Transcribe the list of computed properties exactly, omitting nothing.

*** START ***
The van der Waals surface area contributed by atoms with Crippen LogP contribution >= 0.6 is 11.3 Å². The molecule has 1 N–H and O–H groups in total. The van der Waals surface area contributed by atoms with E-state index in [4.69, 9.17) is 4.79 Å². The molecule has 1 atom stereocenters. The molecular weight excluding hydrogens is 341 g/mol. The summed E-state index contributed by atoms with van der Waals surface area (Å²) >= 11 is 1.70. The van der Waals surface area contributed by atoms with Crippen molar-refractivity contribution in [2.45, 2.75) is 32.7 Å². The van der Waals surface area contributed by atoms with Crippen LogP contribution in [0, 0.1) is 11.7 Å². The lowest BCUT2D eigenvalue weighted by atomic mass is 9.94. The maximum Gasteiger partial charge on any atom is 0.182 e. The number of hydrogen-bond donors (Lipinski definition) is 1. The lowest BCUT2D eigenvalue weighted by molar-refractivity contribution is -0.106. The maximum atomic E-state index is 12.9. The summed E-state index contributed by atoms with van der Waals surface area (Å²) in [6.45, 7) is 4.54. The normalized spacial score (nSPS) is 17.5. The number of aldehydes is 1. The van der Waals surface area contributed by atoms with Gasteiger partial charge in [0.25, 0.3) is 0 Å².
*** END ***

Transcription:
The van der Waals surface area contributed by atoms with Crippen LogP contribution >= 0.6 is 11.3 Å². The molecule has 1 N–H and O–H groups in total. The van der Waals surface area contributed by atoms with E-state index in [4.69, 9.17) is 4.79 Å². The molecule has 1 atom stereocenters. The molecular weight excluding hydrogens is 341 g/mol. The summed E-state index contributed by atoms with van der Waals surface area (Å²) >= 11 is 1.70. The van der Waals surface area contributed by atoms with Crippen molar-refractivity contribution in [2.45, 2.75) is 32.7 Å². The van der Waals surface area contributed by atoms with Crippen LogP contribution in [0, 0.1) is 11.7 Å². The lowest BCUT2D eigenvalue weighted by atomic mass is 9.94. The maximum Gasteiger partial charge on any atom is 0.182 e. The number of hydrogen-bond donors (Lipinski definition) is 1. The lowest BCUT2D eigenvalue weighted by molar-refractivity contribution is -0.106. The maximum atomic E-state index is 12.9. The summed E-state index contributed by atoms with van der Waals surface area (Å²) in [6.45, 7) is 4.54. The normalized spacial score (nSPS) is 17.5. The number of aldehydes is 1. The van der Waals surface area contributed by atoms with Gasteiger partial charge in [0.25, 0.3) is 0 Å².